An MIS degree is a great foundation for a career in data science because of the focus on sources of data and the incredible reach into related areas like programming and database design, Metzger says.
"If you're thinking about being a data scientist, MIS is a great place to start. MIS [at Villanova] requires a database course and a programming course, among others. We don't expect students to become programmers, but we do expect them to understand the programming process. And a database course, because you can't do good analytics until you understand where your data is coming from. Then, you have to develop some analytics skills, including the ability to model data, to do statistical analysis, is also important," Metzger says.
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Data lost in translation?
What's also important is the ability to communicate the results of data analysis and visualization to people who don't have the same level of technical and analytics expertise, Walsh says.
"You need to have a unique combination of interests and skills -- the curiosity to want to know what the data's telling you; the hard skills to get that data, to wrangle it into a form where you can analyze it; and the ability to explain in layman's terms the results of the analysis and the context of what that means for business -- you have to repackage the output in a way that's meaningful for someone who has to act on that data," Walsh says.
Because insights and predictions gleaned from data are often used as the basis for business decisions and strategy, the need to understand and explain data analyses and to make solid predictions is almost mandatory in data science, more so than in other disciplines, Krowitz says.
"Anyone who's at the management level isn't necessarily going to want to understand the intricacies behind the data, they really just want to know why it impacts them, and how to direct business strategy because of the results. So, as a data scientist, you have to understand the business well enough to explain it to someone who's going to make very important decisions based on it," he says.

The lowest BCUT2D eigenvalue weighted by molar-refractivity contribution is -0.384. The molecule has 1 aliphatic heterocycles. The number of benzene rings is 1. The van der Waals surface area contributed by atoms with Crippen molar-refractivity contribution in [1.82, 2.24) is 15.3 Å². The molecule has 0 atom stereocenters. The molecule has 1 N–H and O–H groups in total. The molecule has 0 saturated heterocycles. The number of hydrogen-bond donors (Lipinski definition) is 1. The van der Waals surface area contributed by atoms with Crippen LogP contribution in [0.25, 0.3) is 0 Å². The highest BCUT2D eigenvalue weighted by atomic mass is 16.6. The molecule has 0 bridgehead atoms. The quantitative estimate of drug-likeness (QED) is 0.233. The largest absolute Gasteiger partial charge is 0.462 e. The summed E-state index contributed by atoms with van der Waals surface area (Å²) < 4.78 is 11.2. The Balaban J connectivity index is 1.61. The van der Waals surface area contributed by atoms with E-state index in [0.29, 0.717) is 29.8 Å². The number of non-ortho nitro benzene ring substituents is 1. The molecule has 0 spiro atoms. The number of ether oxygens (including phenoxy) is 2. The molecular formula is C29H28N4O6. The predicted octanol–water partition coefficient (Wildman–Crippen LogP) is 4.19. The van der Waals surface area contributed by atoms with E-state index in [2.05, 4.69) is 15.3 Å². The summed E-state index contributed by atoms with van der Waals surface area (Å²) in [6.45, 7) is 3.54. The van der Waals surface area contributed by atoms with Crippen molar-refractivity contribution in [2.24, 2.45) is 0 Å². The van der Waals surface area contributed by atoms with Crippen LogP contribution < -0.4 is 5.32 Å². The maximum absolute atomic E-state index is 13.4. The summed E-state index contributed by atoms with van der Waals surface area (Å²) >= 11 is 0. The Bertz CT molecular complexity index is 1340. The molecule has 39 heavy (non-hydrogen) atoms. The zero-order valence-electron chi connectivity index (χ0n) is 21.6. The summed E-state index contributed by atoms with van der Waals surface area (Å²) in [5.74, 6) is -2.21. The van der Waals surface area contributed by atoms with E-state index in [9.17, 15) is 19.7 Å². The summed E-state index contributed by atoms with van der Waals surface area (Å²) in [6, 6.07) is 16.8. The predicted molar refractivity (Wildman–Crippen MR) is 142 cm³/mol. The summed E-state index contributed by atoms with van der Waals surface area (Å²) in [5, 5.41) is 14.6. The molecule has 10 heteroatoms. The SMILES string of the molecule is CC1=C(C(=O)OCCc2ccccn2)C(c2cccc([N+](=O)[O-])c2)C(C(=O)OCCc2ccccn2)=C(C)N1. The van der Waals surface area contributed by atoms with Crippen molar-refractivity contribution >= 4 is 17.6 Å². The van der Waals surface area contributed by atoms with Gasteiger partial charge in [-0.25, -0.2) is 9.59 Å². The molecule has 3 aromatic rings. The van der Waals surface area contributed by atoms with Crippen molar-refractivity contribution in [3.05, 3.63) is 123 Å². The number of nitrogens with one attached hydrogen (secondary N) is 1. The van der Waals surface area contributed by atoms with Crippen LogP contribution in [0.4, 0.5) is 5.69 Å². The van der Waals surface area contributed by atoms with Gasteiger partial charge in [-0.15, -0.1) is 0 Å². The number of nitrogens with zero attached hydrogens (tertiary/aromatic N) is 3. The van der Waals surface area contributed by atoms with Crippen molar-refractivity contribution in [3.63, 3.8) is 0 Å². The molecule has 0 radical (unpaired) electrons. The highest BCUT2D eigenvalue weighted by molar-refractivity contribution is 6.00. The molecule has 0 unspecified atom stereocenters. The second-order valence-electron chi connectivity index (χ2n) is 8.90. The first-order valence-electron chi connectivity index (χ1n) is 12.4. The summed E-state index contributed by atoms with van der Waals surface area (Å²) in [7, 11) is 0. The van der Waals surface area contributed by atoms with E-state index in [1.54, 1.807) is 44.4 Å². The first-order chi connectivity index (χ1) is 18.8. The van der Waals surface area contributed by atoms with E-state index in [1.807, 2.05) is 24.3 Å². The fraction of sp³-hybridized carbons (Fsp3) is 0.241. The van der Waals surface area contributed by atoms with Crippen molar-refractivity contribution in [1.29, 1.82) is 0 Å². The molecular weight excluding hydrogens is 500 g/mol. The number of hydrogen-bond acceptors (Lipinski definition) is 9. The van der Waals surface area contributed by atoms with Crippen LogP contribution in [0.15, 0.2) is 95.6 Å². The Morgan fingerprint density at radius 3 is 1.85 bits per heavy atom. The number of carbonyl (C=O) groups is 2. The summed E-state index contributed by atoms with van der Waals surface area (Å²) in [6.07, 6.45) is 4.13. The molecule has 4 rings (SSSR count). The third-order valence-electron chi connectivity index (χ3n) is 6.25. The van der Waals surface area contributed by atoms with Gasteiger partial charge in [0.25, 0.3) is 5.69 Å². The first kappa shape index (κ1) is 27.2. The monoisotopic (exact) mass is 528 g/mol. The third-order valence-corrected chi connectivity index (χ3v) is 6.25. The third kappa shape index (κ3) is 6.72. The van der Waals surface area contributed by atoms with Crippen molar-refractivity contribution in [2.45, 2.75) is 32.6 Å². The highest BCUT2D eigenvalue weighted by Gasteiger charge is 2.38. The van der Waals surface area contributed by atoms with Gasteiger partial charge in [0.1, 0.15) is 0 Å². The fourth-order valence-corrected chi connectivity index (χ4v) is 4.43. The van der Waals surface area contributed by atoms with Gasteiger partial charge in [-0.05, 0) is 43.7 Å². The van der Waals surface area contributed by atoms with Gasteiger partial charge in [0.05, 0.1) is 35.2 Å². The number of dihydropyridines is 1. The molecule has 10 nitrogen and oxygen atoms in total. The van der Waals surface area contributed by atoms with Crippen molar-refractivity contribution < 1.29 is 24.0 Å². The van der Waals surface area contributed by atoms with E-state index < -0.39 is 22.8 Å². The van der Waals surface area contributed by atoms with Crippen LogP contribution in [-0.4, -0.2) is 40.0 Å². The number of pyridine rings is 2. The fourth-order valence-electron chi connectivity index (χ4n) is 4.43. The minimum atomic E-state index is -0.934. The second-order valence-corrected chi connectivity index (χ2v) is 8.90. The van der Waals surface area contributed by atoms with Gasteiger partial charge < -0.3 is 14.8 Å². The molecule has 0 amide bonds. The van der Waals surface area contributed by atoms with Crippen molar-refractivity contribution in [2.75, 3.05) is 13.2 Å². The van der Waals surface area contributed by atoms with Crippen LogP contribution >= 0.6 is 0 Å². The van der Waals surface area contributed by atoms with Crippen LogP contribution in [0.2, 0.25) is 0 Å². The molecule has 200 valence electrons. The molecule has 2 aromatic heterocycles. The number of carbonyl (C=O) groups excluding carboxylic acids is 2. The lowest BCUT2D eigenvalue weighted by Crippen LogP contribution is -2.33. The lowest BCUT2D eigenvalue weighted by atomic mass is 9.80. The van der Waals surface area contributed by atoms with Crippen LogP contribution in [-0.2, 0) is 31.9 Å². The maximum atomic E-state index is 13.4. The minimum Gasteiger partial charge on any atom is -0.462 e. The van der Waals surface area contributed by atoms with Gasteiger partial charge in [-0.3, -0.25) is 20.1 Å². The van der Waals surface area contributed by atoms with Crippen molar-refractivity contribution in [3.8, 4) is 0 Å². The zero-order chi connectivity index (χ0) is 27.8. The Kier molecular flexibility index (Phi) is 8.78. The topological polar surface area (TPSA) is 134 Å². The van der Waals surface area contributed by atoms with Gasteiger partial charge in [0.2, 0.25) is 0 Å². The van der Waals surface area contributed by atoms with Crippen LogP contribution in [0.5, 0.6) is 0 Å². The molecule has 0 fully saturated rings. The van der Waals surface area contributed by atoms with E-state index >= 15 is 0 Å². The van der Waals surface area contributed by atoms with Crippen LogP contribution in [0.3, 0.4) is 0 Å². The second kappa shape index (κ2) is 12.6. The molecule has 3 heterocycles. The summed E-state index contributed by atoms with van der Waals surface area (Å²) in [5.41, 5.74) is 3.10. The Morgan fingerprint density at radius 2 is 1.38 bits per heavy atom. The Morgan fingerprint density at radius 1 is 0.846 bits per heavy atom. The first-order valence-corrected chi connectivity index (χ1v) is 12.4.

When Walsh and Krowitz themselves are hiring for a data scientist position, there are a few qualities they look for over and above technical skills and relevant background and education.
"If we're looking at a candidate who has a Ph.D., sure, we look at their education and their work background. We also look at their publication history to see what areas they've focused on and the experiences they've had to see if they'll fit. But we also want someone who loves data and who gets incredibly excited about, say, doing things like data analysis, or working out a particularly tricky business problem," Krowitz says.
As the field evolves, organizations will continue to demand skilled and passionate data scientists, and will increasingly specialize in those skills, says Mondo's Circelli.
"It's so exciting to see the field evolve -- now our clients are looking not just at hiring for general-purpose analytics, but they'll maybe hire a few people: One who solely sets up systems and algorithms to gather the data, and another to do analysis. It's that evolution and shift in demand based on changing needs that's so fascinating to see," Circelli says.